Spokespersons

BeatricePicard

Béatrice Picard has been the provincial patron and spokesperson for Little Brothers since 2007. A fixture in Quebec’s television, film and theatre community for over 60 years, she is showing no signs of slowing down any time soon. She has been the voice of Marge Simpson in the Quebec-dubbed version of The Simpsons for the past 25 years. Recent stage appearances include Peter et Alice and Les chroniques de Saint-Léonard with the Duceppe theatre company. She was made an Officer of the National Order of Quebec in 2012.

“Thank you for reaching out to elderly people who are all alone and, sadly, far too often forgotten by society.”

— Béatrice Picard, Little Brothers’ provincial patron

 

On October 1, the International Day of Older Persons, Béatrice Picard sent a special message to remind everyone of the importance of staying in contact with the seniors in their lives all year round. (French only)

 

 

Louis Garneau, respected businessman, philanthropist and avid cyclist, has been giving back to Little Brothers since 1995. He is the proud organizer of Granfondo Garneau-Quebecor, a 118-kilometre cycling event that has raised more than $380,000 for the organization. This is how Mr. Garneau actively contributes to Little Brothers’ growth and development across Quebec and to the maintenance and operation of the Lac Saint-Joseph vacation lodge.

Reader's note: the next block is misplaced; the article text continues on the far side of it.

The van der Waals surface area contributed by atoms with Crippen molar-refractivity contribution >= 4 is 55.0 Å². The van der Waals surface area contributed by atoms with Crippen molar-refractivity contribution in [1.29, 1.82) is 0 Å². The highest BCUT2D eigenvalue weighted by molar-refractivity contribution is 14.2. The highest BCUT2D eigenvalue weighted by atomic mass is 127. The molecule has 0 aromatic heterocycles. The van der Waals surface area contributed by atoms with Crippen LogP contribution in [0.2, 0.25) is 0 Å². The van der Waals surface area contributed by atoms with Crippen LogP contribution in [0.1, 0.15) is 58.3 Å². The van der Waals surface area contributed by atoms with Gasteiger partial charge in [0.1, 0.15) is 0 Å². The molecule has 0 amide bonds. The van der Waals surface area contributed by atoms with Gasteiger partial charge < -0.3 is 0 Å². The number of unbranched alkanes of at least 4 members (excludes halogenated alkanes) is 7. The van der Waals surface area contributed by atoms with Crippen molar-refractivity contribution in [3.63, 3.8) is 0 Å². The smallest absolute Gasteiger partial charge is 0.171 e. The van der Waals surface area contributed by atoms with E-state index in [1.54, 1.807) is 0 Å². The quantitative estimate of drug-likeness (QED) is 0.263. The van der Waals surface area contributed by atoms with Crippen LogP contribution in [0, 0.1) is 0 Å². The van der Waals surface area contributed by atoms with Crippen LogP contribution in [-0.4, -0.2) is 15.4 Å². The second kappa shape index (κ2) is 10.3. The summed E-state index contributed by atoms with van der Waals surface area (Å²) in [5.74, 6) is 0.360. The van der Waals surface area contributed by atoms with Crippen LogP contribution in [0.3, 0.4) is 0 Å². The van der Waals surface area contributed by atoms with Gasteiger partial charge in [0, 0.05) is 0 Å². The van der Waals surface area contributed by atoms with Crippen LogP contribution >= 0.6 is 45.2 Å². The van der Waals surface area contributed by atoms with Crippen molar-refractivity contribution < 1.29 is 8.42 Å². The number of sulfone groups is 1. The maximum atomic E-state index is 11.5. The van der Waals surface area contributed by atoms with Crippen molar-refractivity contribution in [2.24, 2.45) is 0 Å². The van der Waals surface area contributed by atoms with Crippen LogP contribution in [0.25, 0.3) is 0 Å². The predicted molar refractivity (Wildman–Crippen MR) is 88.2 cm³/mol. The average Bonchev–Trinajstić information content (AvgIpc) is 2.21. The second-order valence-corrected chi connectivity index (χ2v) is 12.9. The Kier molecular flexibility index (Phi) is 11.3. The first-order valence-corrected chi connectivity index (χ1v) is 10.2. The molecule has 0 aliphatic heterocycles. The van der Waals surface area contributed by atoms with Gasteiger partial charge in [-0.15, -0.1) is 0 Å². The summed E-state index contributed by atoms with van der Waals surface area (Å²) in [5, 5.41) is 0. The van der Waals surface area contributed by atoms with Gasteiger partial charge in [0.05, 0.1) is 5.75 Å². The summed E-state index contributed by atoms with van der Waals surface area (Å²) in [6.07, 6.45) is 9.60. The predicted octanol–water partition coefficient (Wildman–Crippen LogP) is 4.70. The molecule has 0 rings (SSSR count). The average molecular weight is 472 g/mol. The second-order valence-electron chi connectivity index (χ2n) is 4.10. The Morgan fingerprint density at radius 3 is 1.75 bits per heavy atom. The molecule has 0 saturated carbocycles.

“There are plenty of organizations out there that work with seniors, but precious few focus on providing them with one-on-one love and attention until the end of their lives.”

Louis Garneau, spokesperson for Little Brothers – Quebec City

 

 

 

Photo-promo-Emilie-LévesqueÉmilie Lévesque has been spokesperson for Little Brothers – Sherbrooke since 2012. She first came into the public eye in 2009 as a contestant on the popular Quebec reality show Star Académie. Her song Dimanche après-midi in which she talks about the loneliness of seniors, touched audiences across the province.

 

“It is so important to love and be loved. Helping others in need feels great, for both the person being cared for and the caregiver. No matter what your age, simple human contact – looking into someone’s eyes or sharing a smile – is a precious thing!ˮ

— Émilie Lévesque, spokesperson for Little Brothers – Sherbrooke 

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